Wednesday, 14 March 2018

#52Ancestors - Week 9 - Where there's a will

Where there's a will should ensure the smooth transition of possessions after the death of a family member. However this was not always the case. 

 The Public Record Office of Victoria has digitised many Victorian wills and probate records in its collection and made them freely available online.

National Archives (UK) via their Discovery website is also beginning to digitise wills in their collection. In Victoria these can be accessed from the State Library of Victoria website. Some Australian wills can now be accessed on Find My Past. A Google search should assist in locating whether wills and probate documents from a particular area have been digitised and are available.

Wills and probate documents can be useful resources for family history research. Wills can provide valuable information relating to a family, sometimes supplying clues which may assist further research. However not all wills are straight forward.

The intentions in the will of William Forbes Hutton, who died in 1896, were clear. Most of his land and possessions were left to his wife though he did leave a portion of the land (clearly described in the will) to two of his sons. A codicil added that the buildings and vineyard on this parcel of land were also left to the two sons. His eldest son, George, was not mentioned in the will. This confirms the belief that George was previously provided with money to assist in the purchase of a property in New South Wales. The Statement of Assets and Liabilities indicates the value of land and other assets.

When William's wife, Eleanora MacKillop, died in 1900, her will stated that the remaining family property was to be sold with the proceeds distributed between designated family members. A codicil requested that an inheritance she was about to receive should also be divided between members of her family.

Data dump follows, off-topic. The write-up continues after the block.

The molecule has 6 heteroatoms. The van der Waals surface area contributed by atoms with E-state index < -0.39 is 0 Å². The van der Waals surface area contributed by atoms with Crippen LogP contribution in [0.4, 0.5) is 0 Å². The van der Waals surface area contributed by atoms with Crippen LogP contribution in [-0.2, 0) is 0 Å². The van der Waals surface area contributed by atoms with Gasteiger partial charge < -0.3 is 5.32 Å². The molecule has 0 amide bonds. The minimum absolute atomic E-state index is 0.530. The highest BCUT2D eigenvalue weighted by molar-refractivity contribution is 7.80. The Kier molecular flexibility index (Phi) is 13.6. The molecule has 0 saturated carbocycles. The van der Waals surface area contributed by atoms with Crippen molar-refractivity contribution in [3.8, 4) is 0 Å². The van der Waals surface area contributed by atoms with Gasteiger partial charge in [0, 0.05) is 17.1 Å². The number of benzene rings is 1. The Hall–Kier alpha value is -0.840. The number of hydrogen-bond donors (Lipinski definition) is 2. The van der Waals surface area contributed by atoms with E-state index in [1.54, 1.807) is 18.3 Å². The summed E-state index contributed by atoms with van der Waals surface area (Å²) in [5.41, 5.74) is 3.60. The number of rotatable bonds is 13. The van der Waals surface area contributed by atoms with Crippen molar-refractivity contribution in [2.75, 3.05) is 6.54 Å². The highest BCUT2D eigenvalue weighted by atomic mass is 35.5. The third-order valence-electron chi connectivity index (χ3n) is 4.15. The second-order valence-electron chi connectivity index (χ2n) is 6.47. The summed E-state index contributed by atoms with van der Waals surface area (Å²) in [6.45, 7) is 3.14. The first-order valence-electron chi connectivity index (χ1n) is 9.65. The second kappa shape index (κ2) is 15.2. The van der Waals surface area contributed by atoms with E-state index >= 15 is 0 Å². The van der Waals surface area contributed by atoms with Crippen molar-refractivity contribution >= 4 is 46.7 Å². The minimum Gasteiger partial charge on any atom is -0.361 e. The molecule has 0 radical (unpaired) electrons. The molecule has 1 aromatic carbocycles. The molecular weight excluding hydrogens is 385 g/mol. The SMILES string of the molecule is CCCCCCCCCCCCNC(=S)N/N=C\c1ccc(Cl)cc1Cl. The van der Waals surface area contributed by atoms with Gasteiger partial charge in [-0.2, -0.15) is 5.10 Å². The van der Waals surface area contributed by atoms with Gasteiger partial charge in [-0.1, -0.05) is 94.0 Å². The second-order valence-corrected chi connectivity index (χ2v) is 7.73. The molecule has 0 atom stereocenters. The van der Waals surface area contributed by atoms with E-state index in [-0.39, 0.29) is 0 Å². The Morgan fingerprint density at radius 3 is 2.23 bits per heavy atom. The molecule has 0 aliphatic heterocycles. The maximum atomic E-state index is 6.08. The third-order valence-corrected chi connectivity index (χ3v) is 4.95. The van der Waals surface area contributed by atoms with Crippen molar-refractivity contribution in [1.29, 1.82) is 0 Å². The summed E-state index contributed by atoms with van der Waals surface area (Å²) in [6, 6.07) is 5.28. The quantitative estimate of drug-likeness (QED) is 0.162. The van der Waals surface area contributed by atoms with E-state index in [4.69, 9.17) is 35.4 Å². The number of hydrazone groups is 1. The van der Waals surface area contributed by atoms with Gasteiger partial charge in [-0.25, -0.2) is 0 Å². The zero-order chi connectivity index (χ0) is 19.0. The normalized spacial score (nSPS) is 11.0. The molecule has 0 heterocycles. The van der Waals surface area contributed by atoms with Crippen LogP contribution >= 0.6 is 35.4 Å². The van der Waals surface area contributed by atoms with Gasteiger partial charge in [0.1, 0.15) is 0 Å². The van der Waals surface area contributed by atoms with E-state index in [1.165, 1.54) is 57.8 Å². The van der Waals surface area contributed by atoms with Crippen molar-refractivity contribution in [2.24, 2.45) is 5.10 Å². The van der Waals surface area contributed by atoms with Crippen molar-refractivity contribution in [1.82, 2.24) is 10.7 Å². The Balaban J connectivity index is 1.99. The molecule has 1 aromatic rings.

Not everyone made a will of course. When John Pendergast died in 1833 he had already distributed his land among family members. 
 
One of the challenges encountered when reading nineteenth century wills is being able to read the writing and also understand the legal terminology. The wills of William and Eleanor Hutton are relatively easy to read however I have a copy of the will of Henry Brougham Hillcoat which is written in small closely spaced writing and is almost impossible to read - a future project.


Although probaby written with the best intentions, wills could sometimes make life difficult for those left behind. John Pendergast's son, William Pendergast, died in 1850 and left a fourteen page will detailing his plans for his estate. Some of the land was to be kept in trust for his children until they turned 21. The remaining land was to be sold and the money distributed to the children once the youngest had attained 21 years. His youngest son was one when William died. It is probable that William did not anticipate his death arriving so close to writing his will. Separate arrangements had previously been made for his eldest daughter.

Provisions in a will could also be challenged by family members. When the wealthy merchant and land owner, Thomas William Birch, died in Hobart in December 1821 there were complications with his will and the final sale of some of his land was delayed until 1839. The validity of the will had been questioned and the matter was taken to court to establish when and how the properties could be sold.

Provisions within a will may not have been acceptable to the general population at the time the will was written. When Simeon Lord died in 1840 his will ensured that his large family was well provided for and his wife, Mary Hyde, continued to operate much of the family business until her death in 1864. In her will Mary divided the family assets among all children, but she stipulated that property inherited by her daughters was to  remain in their name and was not become the property of their husbands. Today there would be no problem with such a request however, at the time, there was no way to legally enforce this wish.

A will was therefore normally used to distribute a person's property or possessions equitably among family members after death, unless prior arrangements to individuals had previously been made. Usually the process worked smoothly unless, as we have seen, the will was contested.

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